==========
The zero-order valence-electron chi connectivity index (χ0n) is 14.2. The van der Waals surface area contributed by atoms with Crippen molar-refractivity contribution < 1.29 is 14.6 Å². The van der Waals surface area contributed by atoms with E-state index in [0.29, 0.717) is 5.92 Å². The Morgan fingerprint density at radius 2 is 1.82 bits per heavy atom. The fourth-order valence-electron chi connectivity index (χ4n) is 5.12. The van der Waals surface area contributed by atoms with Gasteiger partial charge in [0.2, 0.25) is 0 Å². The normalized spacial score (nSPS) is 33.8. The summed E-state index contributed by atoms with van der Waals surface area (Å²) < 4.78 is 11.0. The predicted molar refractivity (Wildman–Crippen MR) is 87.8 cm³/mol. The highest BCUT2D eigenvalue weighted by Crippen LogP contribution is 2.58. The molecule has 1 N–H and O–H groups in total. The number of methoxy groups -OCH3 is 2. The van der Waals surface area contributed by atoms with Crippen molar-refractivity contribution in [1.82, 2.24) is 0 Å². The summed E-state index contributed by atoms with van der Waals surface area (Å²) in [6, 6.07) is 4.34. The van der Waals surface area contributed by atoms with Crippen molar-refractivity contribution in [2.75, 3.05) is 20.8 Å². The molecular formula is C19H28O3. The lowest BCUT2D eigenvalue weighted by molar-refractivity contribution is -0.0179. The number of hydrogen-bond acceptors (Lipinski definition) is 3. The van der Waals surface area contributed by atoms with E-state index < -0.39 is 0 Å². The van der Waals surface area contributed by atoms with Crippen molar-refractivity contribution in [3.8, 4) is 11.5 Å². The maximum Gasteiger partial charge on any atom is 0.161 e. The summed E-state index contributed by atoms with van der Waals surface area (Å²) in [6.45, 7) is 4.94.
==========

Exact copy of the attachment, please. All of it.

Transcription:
The zero-order valence-electron chi connectivity index (χ0n) is 14.2. The van der Waals surface area contributed by atoms with Crippen molar-refractivity contribution < 1.29 is 14.6 Å². The van der Waals surface area contributed by atoms with E-state index in [0.29, 0.717) is 5.92 Å². The Morgan fingerprint density at radius 2 is 1.82 bits per heavy atom. The fourth-order valence-electron chi connectivity index (χ4n) is 5.12. The van der Waals surface area contributed by atoms with Gasteiger partial charge in [0.2, 0.25) is 0 Å². The normalized spacial score (nSPS) is 33.8. The summed E-state index contributed by atoms with van der Waals surface area (Å²) < 4.78 is 11.0. The predicted molar refractivity (Wildman–Crippen MR) is 87.8 cm³/mol. The highest BCUT2D eigenvalue weighted by Crippen LogP contribution is 2.58. The molecule has 1 N–H and O–H groups in total. The number of methoxy groups -OCH3 is 2. The van der Waals surface area contributed by atoms with Crippen molar-refractivity contribution in [1.82, 2.24) is 0 Å². The summed E-state index contributed by atoms with van der Waals surface area (Å²) in [6, 6.07) is 4.34. The van der Waals surface area contributed by atoms with Crippen molar-refractivity contribution in [2.75, 3.05) is 20.8 Å². The molecular formula is C19H28O3. The lowest BCUT2D eigenvalue weighted by molar-refractivity contribution is -0.0179. The number of hydrogen-bond acceptors (Lipinski definition) is 3. The van der Waals surface area contributed by atoms with E-state index < -0.39 is 0 Å². The van der Waals surface area contributed by atoms with Crippen molar-refractivity contribution in [3.8, 4) is 11.5 Å². The maximum Gasteiger partial charge on any atom is 0.161 e. The summed E-state index contributed by atoms with van der Waals surface area (Å²) in [6.45, 7) is 4.94.